The bass of the KZ EDXS has a good definition and a fast response. It has a substantial amount of thickness which provides weight to the notes on the lower frequencies.
Compared to a typical V-shaped tuning, the EDXS has a tight bass with subtle amounts of sub-bass rumble. It’s just enough so that it doesn’t get muted out by the relatively bright tuning.
The mid-bass is well-balanced and well-controlled without any mid-bass bleed. It’s tight and features good dynamics without getting overwhelming.
Overall, the bass on the EDXS is fast and tight while the sub-bass is subtle yet still present.
The midrange on the KZ EDXS has a good mix of presence and clarity.
Vocals and instruments are positioned forward in the mix with excellent timbre and a lush presentation. They’re natural in tonality without sounding muffled or muddy due to the more toned-down bass.
Overall, the mids are very forward. They feature excellent details and clarity, making the listening experience more energetic and engaging.
The treble and upper midranges of the KZ EDXS are prominent in the mix, with similar trends with peaks at around 5kHz.
To describe the treble performance, it’s bright and open-sounding with reasonable amounts of sparkle and air.
The EDXS can sometimes be prone to treble peaks and sibilance, which can be pretty distracting.
It may also cause some discomfort for those who are very treble-sensitive, so you have to take note of this before purchasing.
I have tested the KZ EDXS on different genres of music to get a proper understanding of how they sound. I’ve listed the tracks and my findings below.
- Metal / Rock – The clean parts on tracks like Playing God and Mayonaise were presented with good details. The instruments and vocals sounded natural. The sound was free from unwanted distortion, even on high-gain parts on Mayonaise. The vocals were positioned before the mix, separating each sound element nicely. Tracks used: Mayonaise (The Smashing Pumpkins), Playing God (Polyphia), Ignorance (Paramore), Cold (Korn)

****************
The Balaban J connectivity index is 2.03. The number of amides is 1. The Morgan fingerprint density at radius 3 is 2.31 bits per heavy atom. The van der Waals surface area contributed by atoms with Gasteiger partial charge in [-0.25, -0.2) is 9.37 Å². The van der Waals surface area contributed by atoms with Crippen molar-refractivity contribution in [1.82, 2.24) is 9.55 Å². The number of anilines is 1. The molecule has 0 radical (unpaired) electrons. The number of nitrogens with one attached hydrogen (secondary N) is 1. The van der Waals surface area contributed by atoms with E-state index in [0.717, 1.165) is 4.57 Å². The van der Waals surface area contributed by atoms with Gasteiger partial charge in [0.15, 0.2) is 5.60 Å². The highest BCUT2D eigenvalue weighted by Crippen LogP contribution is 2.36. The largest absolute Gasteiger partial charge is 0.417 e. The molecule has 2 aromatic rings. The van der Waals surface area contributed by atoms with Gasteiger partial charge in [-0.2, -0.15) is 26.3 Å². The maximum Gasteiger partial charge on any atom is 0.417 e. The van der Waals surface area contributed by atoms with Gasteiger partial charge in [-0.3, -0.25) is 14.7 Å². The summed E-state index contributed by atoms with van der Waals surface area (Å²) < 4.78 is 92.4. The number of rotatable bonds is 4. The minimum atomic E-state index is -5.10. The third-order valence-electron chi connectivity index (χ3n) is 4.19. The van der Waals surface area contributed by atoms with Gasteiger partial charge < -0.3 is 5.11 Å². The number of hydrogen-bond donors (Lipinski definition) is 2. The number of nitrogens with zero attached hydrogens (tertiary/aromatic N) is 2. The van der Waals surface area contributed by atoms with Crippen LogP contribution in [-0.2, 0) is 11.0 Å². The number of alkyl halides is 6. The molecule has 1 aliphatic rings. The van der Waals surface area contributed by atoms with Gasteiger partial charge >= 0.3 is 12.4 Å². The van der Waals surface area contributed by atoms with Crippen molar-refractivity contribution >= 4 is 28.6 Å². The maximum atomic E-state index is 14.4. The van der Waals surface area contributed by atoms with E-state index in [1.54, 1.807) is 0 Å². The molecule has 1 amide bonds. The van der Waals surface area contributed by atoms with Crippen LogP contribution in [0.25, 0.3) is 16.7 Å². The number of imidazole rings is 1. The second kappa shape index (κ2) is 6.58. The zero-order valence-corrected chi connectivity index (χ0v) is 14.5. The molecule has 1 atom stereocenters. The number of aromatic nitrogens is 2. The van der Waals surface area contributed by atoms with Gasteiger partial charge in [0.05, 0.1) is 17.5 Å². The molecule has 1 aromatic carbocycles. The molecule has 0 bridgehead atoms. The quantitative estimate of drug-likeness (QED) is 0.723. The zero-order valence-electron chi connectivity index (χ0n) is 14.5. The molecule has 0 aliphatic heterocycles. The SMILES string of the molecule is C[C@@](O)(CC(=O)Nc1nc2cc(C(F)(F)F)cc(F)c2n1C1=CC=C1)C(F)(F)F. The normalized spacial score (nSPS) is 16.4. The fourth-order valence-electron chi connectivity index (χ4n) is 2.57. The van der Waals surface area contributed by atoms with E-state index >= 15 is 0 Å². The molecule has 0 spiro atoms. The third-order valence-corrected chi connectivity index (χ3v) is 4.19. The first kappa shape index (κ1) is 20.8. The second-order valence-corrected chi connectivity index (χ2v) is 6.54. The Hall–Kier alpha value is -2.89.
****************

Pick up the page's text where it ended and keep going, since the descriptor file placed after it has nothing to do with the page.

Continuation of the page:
- Pop – Vocal-centric genres like pop make the KZ EDXS shine. Each element was articulate, with only the downside being some tracks sounded slightly brighter than others. This, however, didn’t affect the overall performance of the EDXS. Tracks used: Snooze (SZA), I Wonder (Kanye West), Neverita (Bad Bunny)
- Hip-Hop – Listening to the tracks in this genre was a treat with the KZ EDXS. The positioning on the vocals, sound separation, thumpy low-end, and the sparkle on top were on point. Tracks used: LOVE. (Kendrick Lamar, Zacari), Cash In Cash Out (Pharell Williams ft 21 Savage & Tyler the Creator), I Wonder (Kanye West)
- R&B / Soul – The vocal sample track on Rosalia’s and The Weeknd’s LA FAMA were nicely complemented by the tuning, which revealed its superior detail. Vocals were yet again very forward and detailed without harsh frequencies on site. The subtle sparkle of every vocal line added an excellent character to the overall mix. Tracks used: LA FAMA (Rosalia, The Weeknd), Blessed (Daniel Ceasar), Moonlight (Kali Uchis)
The KZ EDXS is an affordable option for those who prefer IEMs with bright tuning.
This IEM may not be as versatile as those with a V-shape sound signature since it targets a specific market, but it performs well enough to be recognized as a good budget option.
Although the tuning is bright, the bass is still present enough and adds a subtle amount of thickness to the tracks. This is something that’s not too common with similarly-tuned IEMs at this price point.
Overall, the KZ EDXS is perfect for those who enjoy more vocal-centric genres.
A man of many interests, Querho is passionate about discovering new things that stimulate the mind. When he is not writing about the things he is passionate about, Querho can be found making music at his home studio.
This post was last updated on 2023-11-29 / Some images from Amazon Product API & some links may be affiliate links which may earn us a commission from purchases.